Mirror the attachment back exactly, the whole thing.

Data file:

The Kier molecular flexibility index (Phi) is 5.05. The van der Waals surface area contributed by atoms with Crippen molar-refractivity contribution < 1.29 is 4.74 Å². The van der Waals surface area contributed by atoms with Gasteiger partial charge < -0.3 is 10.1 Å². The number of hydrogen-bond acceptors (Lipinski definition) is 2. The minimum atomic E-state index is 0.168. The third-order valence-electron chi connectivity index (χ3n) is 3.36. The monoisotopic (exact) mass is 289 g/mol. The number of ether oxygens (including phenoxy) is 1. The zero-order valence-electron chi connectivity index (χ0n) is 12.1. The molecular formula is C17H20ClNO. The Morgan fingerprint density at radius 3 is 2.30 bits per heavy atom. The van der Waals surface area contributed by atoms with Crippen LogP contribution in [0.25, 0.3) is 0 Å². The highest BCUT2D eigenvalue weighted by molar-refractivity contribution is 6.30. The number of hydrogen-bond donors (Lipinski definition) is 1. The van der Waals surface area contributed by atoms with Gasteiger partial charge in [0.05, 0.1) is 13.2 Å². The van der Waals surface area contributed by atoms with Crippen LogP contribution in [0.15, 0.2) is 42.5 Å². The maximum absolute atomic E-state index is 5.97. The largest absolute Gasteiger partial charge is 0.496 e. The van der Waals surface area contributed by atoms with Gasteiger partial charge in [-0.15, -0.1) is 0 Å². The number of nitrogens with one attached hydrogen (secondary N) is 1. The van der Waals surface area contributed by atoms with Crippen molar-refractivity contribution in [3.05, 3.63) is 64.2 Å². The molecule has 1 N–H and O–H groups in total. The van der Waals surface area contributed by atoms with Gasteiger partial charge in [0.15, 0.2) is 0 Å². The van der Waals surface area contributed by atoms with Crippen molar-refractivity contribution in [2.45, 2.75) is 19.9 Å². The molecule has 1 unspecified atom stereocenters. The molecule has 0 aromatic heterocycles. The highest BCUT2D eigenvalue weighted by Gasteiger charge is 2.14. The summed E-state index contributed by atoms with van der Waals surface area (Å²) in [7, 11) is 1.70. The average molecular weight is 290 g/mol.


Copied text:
The Kier molecular flexibility index (Phi) is 5.05. The van der Waals surface area contributed by atoms with Crippen molar-refractivity contribution < 1.29 is 4.74 Å². The van der Waals surface area contributed by atoms with Gasteiger partial charge < -0.3 is 10.1 Å². The number of hydrogen-bond acceptors (Lipinski definition) is 2. The minimum atomic E-state index is 0.168. The third-order valence-electron chi connectivity index (χ3n) is 3.36. The monoisotopic (exact) mass is 289 g/mol. The number of ether oxygens (including phenoxy) is 1. The zero-order valence-electron chi connectivity index (χ0n) is 12.1. The molecular formula is C17H20ClNO. The Morgan fingerprint density at radius 3 is 2.30 bits per heavy atom. The van der Waals surface area contributed by atoms with Crippen LogP contribution in [0.25, 0.3) is 0 Å². The highest BCUT2D eigenvalue weighted by molar-refractivity contribution is 6.30. The number of hydrogen-bond donors (Lipinski definition) is 1. The van der Waals surface area contributed by atoms with Gasteiger partial charge in [0.05, 0.1) is 13.2 Å². The van der Waals surface area contributed by atoms with Crippen LogP contribution in [0.15, 0.2) is 42.5 Å². The maximum absolute atomic E-state index is 5.97. The largest absolute Gasteiger partial charge is 0.496 e. The van der Waals surface area contributed by atoms with Gasteiger partial charge in [-0.15, -0.1) is 0 Å². The number of nitrogens with one attached hydrogen (secondary N) is 1. The van der Waals surface area contributed by atoms with Crippen molar-refractivity contribution in [3.05, 3.63) is 64.2 Å². The molecule has 1 N–H and O–H groups in total. The van der Waals surface area contributed by atoms with Gasteiger partial charge in [0.15, 0.2) is 0 Å². The van der Waals surface area contributed by atoms with Crippen molar-refractivity contribution in [2.45, 2.75) is 19.9 Å². The molecule has 1 unspecified atom stereocenters. The molecule has 0 aromatic heterocycles. The highest BCUT2D eigenvalue weighted by Gasteiger charge is 2.14. The summed E-state index contributed by atoms with van der Waals surface area (Å²) in [7, 11) is 1.70. The average molecular weight is 290 g/mol.